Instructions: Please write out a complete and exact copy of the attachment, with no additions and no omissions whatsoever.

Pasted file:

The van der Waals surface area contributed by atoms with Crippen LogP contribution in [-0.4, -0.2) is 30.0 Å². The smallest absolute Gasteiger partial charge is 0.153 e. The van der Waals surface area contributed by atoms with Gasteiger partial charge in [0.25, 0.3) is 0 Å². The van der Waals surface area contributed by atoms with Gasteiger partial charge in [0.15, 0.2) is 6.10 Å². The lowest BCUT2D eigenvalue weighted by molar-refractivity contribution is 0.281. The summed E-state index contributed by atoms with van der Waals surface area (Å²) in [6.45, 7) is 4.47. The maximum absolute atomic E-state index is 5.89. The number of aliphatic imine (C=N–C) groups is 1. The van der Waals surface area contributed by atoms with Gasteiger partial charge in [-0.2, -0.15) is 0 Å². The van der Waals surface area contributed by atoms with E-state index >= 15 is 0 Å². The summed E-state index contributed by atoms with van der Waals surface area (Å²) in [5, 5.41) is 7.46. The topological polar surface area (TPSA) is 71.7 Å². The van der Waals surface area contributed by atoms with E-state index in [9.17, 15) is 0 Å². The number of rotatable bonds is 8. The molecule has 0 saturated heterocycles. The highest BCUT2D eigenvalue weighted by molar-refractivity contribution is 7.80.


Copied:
The van der Waals surface area contributed by atoms with Crippen LogP contribution in [-0.4, -0.2) is 30.0 Å². The smallest absolute Gasteiger partial charge is 0.153 e. The van der Waals surface area contributed by atoms with Gasteiger partial charge in [0.25, 0.3) is 0 Å². The van der Waals surface area contributed by atoms with Gasteiger partial charge in [0.15, 0.2) is 6.10 Å². The lowest BCUT2D eigenvalue weighted by molar-refractivity contribution is 0.281. The summed E-state index contributed by atoms with van der Waals surface area (Å²) in [6.45, 7) is 4.47. The maximum absolute atomic E-state index is 5.89. The number of aliphatic imine (C=N–C) groups is 1. The van der Waals surface area contributed by atoms with Gasteiger partial charge in [-0.2, -0.15) is 0 Å². The van der Waals surface area contributed by atoms with E-state index >= 15 is 0 Å². The summed E-state index contributed by atoms with van der Waals surface area (Å²) in [5, 5.41) is 7.46. The topological polar surface area (TPSA) is 71.7 Å². The van der Waals surface area contributed by atoms with E-state index in [9.17, 15) is 0 Å². The number of rotatable bonds is 8. The molecule has 0 saturated heterocycles. The highest BCUT2D eigenvalue weighted by molar-refractivity contribution is 7.80.